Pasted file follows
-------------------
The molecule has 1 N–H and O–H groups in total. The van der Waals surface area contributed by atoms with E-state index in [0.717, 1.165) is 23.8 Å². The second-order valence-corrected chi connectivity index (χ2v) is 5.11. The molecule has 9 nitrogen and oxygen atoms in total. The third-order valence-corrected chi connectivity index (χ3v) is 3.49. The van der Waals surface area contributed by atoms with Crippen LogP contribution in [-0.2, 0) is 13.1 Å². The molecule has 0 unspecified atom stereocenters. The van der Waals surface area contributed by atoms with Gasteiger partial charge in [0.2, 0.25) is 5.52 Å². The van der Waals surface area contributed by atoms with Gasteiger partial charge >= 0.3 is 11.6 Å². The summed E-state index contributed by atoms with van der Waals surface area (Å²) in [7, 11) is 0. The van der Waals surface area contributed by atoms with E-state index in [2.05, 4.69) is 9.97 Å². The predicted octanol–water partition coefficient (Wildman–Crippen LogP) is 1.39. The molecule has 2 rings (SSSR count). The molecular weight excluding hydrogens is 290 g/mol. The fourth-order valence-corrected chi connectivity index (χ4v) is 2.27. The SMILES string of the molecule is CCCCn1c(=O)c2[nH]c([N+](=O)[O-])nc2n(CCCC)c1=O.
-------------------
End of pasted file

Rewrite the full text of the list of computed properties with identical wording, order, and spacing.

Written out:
The molecule has 1 N–H and O–H groups in total. The van der Waals surface area contributed by atoms with E-state index in [0.717, 1.165) is 23.8 Å². The second-order valence-corrected chi connectivity index (χ2v) is 5.11. The molecule has 9 nitrogen and oxygen atoms in total. The third-order valence-corrected chi connectivity index (χ3v) is 3.49. The van der Waals surface area contributed by atoms with Crippen LogP contribution in [-0.2, 0) is 13.1 Å². The molecule has 0 unspecified atom stereocenters. The van der Waals surface area contributed by atoms with Gasteiger partial charge in [0.2, 0.25) is 5.52 Å². The van der Waals surface area contributed by atoms with Gasteiger partial charge >= 0.3 is 11.6 Å². The summed E-state index contributed by atoms with van der Waals surface area (Å²) in [7, 11) is 0. The van der Waals surface area contributed by atoms with E-state index in [2.05, 4.69) is 9.97 Å². The predicted octanol–water partition coefficient (Wildman–Crippen LogP) is 1.39. The molecule has 2 rings (SSSR count). The molecular weight excluding hydrogens is 290 g/mol. The fourth-order valence-corrected chi connectivity index (χ4v) is 2.27. The SMILES string of the molecule is CCCCn1c(=O)c2[nH]c([N+](=O)[O-])nc2n(CCCC)c1=O.